$810,961.85 ($810,413.09) $500,516.70
Franklin County Municipal Court Financial Report
Statement of Bail Fund Receipts For the Year Ending December 31, 2013 Appearance Bonds Appearance Bond Receipts Applied Appearance Bonds
$1,158,623.10 ($187,839.39) $970,783.71
Bond Costs Bond Cost Receipts Applied Bond Costs
$128,735.90 ($121,080.40) $7,655.50
Bond Surcharge Bond Surcharge Receipts Applied Bond Surcharge
Franklin Franklin County County Municipal Municipal Court Court Financial Financial Report Report
Statement of Disbursements Treasurer City Of Columbus For the Year Ending December 31, 2013 Civil Fund Administrative 1% Legal Aid Fees Civil Contempt Fine Civil Court Costs Civil Environmental Fines Civil Security Facilities Fees Civil Specialty Docket Programs Copier Debit Cards Municipal Clerk Computer Fees Municipal Court Computer Fees Return Check Fees Small Claims Dispute Resolution Sub-Fund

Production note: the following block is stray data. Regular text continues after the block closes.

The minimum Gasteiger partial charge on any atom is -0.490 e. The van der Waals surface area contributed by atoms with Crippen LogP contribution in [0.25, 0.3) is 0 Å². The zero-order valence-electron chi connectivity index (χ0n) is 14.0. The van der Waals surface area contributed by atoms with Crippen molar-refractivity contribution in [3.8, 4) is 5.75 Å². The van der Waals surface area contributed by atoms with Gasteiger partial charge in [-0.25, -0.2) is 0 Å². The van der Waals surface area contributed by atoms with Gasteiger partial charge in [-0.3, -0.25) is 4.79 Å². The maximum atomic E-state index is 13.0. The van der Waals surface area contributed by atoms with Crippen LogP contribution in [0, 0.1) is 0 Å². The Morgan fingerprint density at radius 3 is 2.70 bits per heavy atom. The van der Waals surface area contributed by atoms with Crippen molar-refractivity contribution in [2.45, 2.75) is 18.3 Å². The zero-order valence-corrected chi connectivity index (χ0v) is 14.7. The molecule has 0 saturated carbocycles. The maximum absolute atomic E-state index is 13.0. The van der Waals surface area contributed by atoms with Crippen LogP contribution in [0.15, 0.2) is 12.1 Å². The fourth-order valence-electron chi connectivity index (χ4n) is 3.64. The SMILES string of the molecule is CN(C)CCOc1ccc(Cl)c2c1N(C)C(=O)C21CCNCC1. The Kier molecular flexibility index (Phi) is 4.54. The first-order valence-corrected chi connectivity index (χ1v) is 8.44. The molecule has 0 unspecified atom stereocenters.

Criminal/Traffic Fund Appearance Bond Costs City Jury Fees Collection Account 14450 Columbus City Code Fines Columbus Health Department Court Costs CR/TR Clerk Computerization Fund CR/TR Collection Fee CR/TR Court Computerization Fund CR/TR Environmental Fines CR/TR Probation Services CR/TR Security Facilities Fee CR/TR Specialty Docket Program Criminal Diversion Fee DUI Education Fund Home Incarceration Equipment Cost Home Incarceration Program Immobilizing/Disabling Devices Fine Indigent Driver's Alcohol Treatment Fund Indigent Driver's Alcohol Treatment Fund DUI Local Expungements City Share Local Witness Fees Ohio Highway Patrol Fines 14050 Prosecutor's Check Resolution Program Returned Check Fees
Statement Of Disbursements Treasurer State Of Ohio For the Year Ending December 31, 2013 Civil Fund State Legal Aid Fees